MOUTHING OFF

Losses, gains: The football season may be almost over, but in the restaurant business, nothing's ever final. Add to the disabled list the original Ranelle's, at 1313 East Sixth Avenue (the second location at 2390 South Downing closed several months ago). Owner Ranelle Gregory says she's "bittersweet" about selling her place after four years so that she can spend more time with her family; fans of her solid Mediterranean eatery are simply bitter. New owners (Gregory is out as of January 31) Marie and Gunther Nussbaumer say they'll keep the name, menu and much of the staff...but the proof, as they say, is in the pudding. Another longtime local favorite, Acappella's, at 1336 East 17th Avenue, sports a "Closed for Remodeling" sign, but that's only half the story: Word has it that the cheesesteak master has been sold to the group that owns the testosterone-loaded Mile Hi hangout Brooklyn's at 2644 West Colfax Avenue. Another "Closed for Remodeling" sign appeared at Chateau Pyrenees (6578 South Yosemite Circle in Englewood) last summer, and it must be one heck of a renovation, because the doors are still shut. The rumor is that the owners can't find a buyer.

But the news isn't all bad. Japon is now open at 1028 South Gaylord, after a brief neighborhood battle over its liquor-license application (supporters of the restaurant claim the opposition was racially motivated). One of Japon's owners worked for the upscale Sushi Den across Washington Park at 1487 South Pearl, so expectations are high. And sake is available.

The emphasis is on drinking--although food is available--at two other new establishments. Now open are america, in the Tivoli, which involves a dance floor, a restaurant and the Tivoli Brewery Company, and the Snake Pit, next door to Wax Trax at 608 East 13th Avenue, which also has a dance floor and a sandwiches-and-pizza-heavy menu.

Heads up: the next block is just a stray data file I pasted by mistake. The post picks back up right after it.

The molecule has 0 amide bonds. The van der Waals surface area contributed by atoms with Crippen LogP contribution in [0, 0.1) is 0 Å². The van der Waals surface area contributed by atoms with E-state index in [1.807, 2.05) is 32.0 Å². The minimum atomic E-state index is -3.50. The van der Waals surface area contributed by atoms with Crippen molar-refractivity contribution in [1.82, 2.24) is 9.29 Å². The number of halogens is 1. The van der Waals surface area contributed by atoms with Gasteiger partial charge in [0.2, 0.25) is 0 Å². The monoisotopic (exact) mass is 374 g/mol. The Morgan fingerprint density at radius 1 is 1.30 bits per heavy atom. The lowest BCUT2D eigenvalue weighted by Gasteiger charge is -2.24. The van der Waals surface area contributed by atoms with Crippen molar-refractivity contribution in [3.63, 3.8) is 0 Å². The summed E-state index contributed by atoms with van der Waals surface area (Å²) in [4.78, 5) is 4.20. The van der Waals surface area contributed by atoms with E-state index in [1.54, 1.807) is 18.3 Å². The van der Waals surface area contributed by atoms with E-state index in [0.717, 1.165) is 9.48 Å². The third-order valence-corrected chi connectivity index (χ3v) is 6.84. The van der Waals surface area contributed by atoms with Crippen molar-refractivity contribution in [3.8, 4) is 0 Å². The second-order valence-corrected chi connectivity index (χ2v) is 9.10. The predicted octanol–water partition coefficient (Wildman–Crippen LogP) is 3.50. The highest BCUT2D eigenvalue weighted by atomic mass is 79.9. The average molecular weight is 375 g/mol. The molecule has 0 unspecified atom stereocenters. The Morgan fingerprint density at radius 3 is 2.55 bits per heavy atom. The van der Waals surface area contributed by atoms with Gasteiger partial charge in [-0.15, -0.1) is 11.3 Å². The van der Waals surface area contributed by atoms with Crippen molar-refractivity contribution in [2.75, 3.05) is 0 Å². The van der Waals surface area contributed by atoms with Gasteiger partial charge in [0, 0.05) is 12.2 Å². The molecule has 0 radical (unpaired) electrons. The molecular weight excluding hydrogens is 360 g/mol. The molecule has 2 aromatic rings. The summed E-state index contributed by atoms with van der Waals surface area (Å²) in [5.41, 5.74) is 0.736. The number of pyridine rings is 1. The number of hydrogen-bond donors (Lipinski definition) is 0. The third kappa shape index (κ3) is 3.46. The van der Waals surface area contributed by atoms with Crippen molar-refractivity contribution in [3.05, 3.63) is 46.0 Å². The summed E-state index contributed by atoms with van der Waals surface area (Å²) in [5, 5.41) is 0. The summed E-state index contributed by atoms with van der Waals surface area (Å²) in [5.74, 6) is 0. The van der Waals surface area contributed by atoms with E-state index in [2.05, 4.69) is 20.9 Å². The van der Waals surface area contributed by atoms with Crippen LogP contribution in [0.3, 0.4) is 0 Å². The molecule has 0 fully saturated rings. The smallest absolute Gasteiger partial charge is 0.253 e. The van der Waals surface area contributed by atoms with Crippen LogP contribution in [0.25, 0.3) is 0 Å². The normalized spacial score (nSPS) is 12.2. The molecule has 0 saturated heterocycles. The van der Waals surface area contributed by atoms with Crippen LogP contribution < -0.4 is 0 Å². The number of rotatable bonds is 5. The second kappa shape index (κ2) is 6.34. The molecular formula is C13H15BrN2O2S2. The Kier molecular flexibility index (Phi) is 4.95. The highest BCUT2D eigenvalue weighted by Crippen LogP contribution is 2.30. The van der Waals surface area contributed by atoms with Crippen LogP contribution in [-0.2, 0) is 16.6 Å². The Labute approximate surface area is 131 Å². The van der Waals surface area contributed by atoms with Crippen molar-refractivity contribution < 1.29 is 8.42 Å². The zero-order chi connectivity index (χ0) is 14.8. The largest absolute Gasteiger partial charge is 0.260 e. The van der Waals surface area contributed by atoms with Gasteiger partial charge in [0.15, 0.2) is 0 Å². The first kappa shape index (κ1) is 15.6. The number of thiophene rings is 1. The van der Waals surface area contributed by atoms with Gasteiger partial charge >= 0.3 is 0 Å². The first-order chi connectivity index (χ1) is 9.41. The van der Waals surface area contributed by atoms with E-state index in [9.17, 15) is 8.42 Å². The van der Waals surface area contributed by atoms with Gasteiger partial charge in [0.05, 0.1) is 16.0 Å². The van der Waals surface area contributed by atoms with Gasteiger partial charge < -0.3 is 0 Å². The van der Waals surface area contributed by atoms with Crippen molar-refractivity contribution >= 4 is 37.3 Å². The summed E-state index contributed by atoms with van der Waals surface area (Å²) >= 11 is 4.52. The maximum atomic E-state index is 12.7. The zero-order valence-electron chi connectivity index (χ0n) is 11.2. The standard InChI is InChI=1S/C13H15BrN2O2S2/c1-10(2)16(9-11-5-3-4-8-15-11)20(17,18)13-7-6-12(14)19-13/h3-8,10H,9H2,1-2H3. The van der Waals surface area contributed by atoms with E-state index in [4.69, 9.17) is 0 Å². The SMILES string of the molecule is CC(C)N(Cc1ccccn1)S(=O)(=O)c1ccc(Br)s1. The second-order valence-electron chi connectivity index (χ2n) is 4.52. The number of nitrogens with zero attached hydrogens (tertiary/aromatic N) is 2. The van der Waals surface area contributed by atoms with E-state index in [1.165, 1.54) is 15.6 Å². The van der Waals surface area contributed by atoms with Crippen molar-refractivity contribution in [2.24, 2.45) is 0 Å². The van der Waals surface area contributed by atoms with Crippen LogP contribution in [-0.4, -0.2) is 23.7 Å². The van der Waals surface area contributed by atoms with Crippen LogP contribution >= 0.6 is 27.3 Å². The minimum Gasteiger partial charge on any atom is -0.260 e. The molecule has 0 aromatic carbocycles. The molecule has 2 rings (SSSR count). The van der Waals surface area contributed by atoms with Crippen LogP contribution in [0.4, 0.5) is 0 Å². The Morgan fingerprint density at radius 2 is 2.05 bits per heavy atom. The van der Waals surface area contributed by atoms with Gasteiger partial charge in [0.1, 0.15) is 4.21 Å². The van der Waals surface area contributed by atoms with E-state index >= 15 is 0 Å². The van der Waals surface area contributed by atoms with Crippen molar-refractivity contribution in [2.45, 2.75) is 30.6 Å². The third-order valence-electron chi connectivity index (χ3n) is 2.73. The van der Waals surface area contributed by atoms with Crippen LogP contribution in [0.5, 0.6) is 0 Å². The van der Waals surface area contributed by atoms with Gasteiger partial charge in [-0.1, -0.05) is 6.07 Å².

A few already established restaurants are adding hours to drum up more business. Champion Brewing Company, at 1442 Larimer Square, has introduced breakfast from 6:30 to 10 a.m. Monday through Friday. And Chinook, at 265 Detroit Street in Cherry Creek North, now serves lunch. Maybe earlier in the day Chinook's service will be a little more spritely--and the food fresher. A colleague stopped by for dinner last Monday night and waited a half-hour for the waiter to bring her a glass of wine--which she badly needed after she saw her even tardier entree. The components of the grilled-vegetable plate had been arranged to disguise the fact that the bottom of the veggies were burned to charcoal. Once the blackened items were brought to the manager's attention, she deleted the dish from the bill and offered a complimentary dessert--something flambe, perhaps?--but that hardly assuaged the bad taste left by the slow service. Two days later this same colleague found herself at Enoteca Lodo (1730 Wynkoop), waiting for someone, anyone, to take her drink order. When a server found out she'd been waiting fifteen minutes, he took her order for the $4.50 house Merlot, then advised that her next glass was on him--and that she might want to order something a bit more challenging (and expensive). Now that's a class act.

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Kyle Wagner
Contact: Kyle Wagner